Preparation and injection of cRNA and siRNA
The different injection protocols adopted for in this work are illustrated in Fig. S1 in the supplementary material. Constructs containing PCR-generated Emi2 or Mos cDNA NheI-XhoI fragments cloned into pCI-Neo-mCherry (Shoji et al., 2006) were used to produce cRNA-encoded mCherry fusions at the C terminus of Emi2. Venus constructs were similarly constructed using a pCI-Neo-Venus scaffold, either as NheI-XhoI (β-Catenin) or NheI-XbaI (Emi2, Bora) fragments (see Fig. S11A in the supplementary material). For the transfections of Fig. 4B, (FLAG)3-BAP or -Emi2 cDNA (i.e. encoding FLAG fused at the N terminus) were cloned into pNEBR-X1-Hygro (New England Biolabs, MA, USA) as XhoI-NotI fragments. For transfections in Fig. 4F, mCherry or Emi2-mCherry cDNA were cloned as XhoI-NotI fragments into pNEBR-X1-Hygro and the AAT preceding the start codon in Emi2-mCherry altered to ACC by site-directed mutagenesis. Site-directed mutagenesis was performed in the Quick-Change system (Stratagene, CA, USA). cRNAs were synthesized in vitro from linear plasmid DNA template and 5′-capped and polyadenylated in the same reaction using an mSCRIPT mRNA Production System (Epicentre Biotechnologies, WI, USA) according to the instructions of the manufacturer. cRNAs were dissolved in nuclease-free distilled water, quantified and stocked in aliquots at −80°C. Double-stranded siRNAs (iGENE Therapeutics, Tsukuba, Japan) were designed as described previously (Amanai et al., 2006) and stored in aliquots at −80°C.
RNA stock solutions were diluted with sterile DEPC-treated water to the desired concentration and 5~10 pl injected at default concentrations of 0.5 to 1.0 mg/ml (‘Lo’) or occasionally at higher concentrations (2.0 to 2.5 mg/ml; ‘Hi’) in Fig. 4G and Fig. S4 in the supplementary material, for cRNA and 25 μM for siRNA within 1 hour of thawing, either through a fine needle (tip inner diameter ≤1 μm) into GV oocytes in IBMX-containing M2 medium, or via a piezo-actuated micropipette (tip inner diameter 6~7 μm) into mII oocytes in M2 medium. Where appropriate, post-injection levels of cRNA were confirmed by semi-quantitative PCR (qPCR; not shown).
Ratiometric quantification of mRNAs (qPCR) was essentially as described previously, with cDNA prepared by Superscript (Invitrogen, CA, USA) from RNA from sperm or GV or mII oocytes (Amanai et al., 2006; Shoji et al., 2006) using the following primer pairs (5′ to 3′): H2afz, GCGTATCACCCCTCGTCACTTG and TCTTCTGTTGTCCTTTCTTCCCG; H3f3a, CCATGCCAAACGTGTAACAA and TACCTTTGACCCCATGGAAA; mCherry, TGAAGGTGACCAAGGGTGGC and AAGTAGTCGGGGATGTCGGC; CaMKIIa, AGCACCAACACCACCATTGAGG and GGTCGCACATCTTCGTGTAGGACTC; CaMKIIb, TCTTCCGACAGCACCAACACAAC and GGGTCACAGATTTTCGCATAGGC; CaMKIIg, TGAGCCAGAAGCCCTTGGTAAC and GTTTAGGATGGTGGTGTGGATAGG; CaMKIId, TGGAAGGGATGGACTTTCACAG and GAGCCGAATGTATGCGATGC; CaM, TCAGAACCCAACAGAAGCCG and TCCCATCCTTGTC AAACACTCG. Data were normalized with respect to H3f3a or H2afz.
To evaluate the role of CaN in mouse mII exit, oocytes were pre-incubated and injected in medium containing 100 μM FK506 (Sigma) and/or 2 μM cyclosporin A (CsA; Sigma) and incubation continued in inhibitor-containing medium. The CaN inhibitor peptide (iPep) ITSFEEAKGLDRINERMPPRRDAMP (Sigma) was co-injected with sperm at a pipette concentration of 500 μM. For sperm injection in the presence of inhibitors, sperm were pre-incubated in FK506 and/or CsA and/or iPep and injected so that the inhibitor concentrations were, respectively, 100, 200 or 500 μM within the pipette. Oocytes were scored for activation 5.25±0.25 hours after treatment in Fig. S8D. For the inhibition of calmodulin (CaM) and protein kinase C (PKC), oocytes were respectively incubated in media containing 100 μM CGS9343B (Sigma) or chelerythrine (Sigma) at the concentrations shown, each from 10 mM stocks in DMSO stored at −20°C. Where appropriate, preincubation was for 1 hour prior to SrCl2 treatment and continued until reading.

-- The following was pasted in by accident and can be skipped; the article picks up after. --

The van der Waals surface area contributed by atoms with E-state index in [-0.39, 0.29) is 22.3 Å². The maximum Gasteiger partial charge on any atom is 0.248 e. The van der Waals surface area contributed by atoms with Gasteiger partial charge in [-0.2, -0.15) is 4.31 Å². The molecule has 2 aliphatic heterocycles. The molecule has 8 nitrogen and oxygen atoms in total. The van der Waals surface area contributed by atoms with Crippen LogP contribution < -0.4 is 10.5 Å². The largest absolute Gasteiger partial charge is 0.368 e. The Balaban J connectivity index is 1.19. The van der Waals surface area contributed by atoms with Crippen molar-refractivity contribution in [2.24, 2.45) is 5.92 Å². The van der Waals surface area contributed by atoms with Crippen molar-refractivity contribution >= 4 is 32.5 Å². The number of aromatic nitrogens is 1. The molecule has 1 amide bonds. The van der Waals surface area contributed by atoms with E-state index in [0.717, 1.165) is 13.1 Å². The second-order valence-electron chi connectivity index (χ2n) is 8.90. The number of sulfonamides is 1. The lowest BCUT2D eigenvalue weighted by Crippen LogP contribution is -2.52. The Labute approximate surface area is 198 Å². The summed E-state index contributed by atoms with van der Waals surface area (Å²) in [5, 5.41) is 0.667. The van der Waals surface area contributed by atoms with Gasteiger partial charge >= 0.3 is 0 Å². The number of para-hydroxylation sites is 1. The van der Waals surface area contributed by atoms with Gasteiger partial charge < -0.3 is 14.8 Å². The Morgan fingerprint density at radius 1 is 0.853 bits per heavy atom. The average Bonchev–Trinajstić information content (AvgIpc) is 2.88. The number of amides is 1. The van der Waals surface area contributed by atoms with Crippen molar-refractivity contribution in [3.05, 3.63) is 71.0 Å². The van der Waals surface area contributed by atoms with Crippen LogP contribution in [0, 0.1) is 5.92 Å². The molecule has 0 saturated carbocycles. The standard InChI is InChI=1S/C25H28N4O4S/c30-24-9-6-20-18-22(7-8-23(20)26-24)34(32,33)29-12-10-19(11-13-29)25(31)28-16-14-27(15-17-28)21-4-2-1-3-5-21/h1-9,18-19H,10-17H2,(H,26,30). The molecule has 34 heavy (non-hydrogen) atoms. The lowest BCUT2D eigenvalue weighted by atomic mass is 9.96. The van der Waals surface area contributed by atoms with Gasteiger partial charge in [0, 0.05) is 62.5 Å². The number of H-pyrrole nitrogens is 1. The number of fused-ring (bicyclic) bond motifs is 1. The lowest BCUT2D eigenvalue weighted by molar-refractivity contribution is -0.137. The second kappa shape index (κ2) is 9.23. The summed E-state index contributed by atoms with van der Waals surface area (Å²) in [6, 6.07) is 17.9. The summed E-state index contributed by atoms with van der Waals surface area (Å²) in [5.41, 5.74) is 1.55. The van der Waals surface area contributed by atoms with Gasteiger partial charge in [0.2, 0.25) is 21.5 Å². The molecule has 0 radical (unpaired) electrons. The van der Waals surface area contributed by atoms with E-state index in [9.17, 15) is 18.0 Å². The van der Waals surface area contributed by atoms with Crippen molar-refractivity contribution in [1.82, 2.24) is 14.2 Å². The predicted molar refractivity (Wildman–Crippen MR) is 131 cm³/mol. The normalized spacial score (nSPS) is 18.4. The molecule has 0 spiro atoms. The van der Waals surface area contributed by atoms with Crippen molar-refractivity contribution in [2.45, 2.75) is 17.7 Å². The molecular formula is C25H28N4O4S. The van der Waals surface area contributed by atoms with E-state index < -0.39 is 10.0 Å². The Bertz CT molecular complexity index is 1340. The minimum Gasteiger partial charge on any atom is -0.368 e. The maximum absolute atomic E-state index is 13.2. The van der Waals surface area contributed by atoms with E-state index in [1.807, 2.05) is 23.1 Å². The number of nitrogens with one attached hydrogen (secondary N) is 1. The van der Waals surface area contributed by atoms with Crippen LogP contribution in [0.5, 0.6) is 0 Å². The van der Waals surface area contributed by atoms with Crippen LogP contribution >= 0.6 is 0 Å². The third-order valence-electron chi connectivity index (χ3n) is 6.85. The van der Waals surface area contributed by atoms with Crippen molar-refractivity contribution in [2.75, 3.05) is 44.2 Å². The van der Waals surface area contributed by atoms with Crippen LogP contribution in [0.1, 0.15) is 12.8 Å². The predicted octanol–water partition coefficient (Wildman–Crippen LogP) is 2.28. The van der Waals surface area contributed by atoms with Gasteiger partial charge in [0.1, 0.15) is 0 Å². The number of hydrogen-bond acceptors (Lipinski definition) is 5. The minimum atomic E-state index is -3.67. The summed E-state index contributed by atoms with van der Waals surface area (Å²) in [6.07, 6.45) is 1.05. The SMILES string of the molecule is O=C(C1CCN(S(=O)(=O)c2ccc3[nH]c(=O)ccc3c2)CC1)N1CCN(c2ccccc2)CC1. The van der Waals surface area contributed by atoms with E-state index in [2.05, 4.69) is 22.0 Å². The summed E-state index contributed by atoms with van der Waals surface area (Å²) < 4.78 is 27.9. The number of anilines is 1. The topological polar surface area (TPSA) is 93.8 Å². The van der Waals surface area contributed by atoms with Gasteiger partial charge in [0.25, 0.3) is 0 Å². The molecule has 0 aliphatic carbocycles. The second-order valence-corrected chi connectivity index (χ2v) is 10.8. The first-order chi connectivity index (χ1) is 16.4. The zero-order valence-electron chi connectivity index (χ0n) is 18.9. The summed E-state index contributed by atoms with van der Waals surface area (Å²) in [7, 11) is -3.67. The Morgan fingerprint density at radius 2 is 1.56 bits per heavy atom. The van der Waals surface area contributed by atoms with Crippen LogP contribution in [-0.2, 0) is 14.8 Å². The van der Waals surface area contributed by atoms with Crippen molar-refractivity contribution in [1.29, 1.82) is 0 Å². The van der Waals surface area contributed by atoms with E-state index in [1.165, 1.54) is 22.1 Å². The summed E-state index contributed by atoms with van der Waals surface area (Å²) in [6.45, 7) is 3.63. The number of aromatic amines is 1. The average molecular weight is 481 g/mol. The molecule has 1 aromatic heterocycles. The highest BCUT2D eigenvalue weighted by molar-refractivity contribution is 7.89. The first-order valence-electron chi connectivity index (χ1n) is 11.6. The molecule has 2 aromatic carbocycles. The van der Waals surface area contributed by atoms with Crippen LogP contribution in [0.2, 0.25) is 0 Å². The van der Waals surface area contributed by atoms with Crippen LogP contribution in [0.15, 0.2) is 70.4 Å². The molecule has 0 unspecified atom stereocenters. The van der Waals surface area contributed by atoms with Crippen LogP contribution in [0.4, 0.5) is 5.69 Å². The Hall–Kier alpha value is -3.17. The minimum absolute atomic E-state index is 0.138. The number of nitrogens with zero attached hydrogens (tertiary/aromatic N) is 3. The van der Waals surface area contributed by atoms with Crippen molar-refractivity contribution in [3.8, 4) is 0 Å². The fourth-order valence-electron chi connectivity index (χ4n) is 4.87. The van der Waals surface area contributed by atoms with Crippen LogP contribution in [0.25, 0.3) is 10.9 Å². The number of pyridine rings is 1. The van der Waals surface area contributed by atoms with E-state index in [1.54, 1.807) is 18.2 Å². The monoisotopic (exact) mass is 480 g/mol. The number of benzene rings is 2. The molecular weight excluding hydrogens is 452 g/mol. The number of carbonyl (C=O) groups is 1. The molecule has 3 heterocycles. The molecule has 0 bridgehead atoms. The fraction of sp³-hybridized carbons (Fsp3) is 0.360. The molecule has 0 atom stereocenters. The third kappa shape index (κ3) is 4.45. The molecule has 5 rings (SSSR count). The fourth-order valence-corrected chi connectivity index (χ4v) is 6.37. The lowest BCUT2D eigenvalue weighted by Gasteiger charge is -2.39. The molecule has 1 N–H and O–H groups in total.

Protein fluorescence imaging
Immunocytochemistry, differential interference contrast microscopy (DIC) and epifluorescence imaging were essentially as described previously (Yoshida et al., 2007). Images of live oocytes following cRNA injection were captured via a BioZero-8000 microscope/detector (Keyence, Osaka, Japan) and analyzed with BZ-Analyzer software (Keyence). Excitation at 540/25 nm was used with a TRITC (red) filter system for mCherry fluorescence detection and at 480/30 nm with a GFP (green) filter system to detect Venus epifluorescence.
Spindle behaviour during oocyte aging was visualized by time-lapse microscopy of transgenic oocytes containing a Venus-tubulin-alpha (Tuba) fusion protein whose expression was driven by the ZP3 promoter on a C57BL/6 × C3H background (subsequently back-crossed to C57BL/6). The 4.5 kb BciVI-MluI pZP3→Venus-Tuba transgene fragment was generated by inserting a 2019 bp pZP3-containing XhoI-KpnI genomic DNA fragment upstream of a 710 bp BamHI-BsrGI Venus fragment linked to a 1633 bp BsrGI-MluI fragment from pEGFP-Tuba, which encodes human tubulin-α (Clontech Laboratories, CA, USA). Oocytes were placed in a KSOM droplet under mineral oil on a glass-bottomed dish on the stage of a TE2000 inverted microscope (Nikon, Japan) equipped with a CSU10 confocal scanning unit (Yokogawa, Japan) and a humidified chamber [5% (v/v) CO2 in air] at 37°C. DIC images and fluorescent (488 nm) images (typically 13 focal planes, step size=2 μm) were captured at 5-minute intervals by a C9100-13 ImagEM EM-CCD camera (Hamamatsu Photonics, Shizuoka, Japan) driven by MetaMorph (Molecular Devices, CA, USA) image analysis software.
Assays of protein kinase activity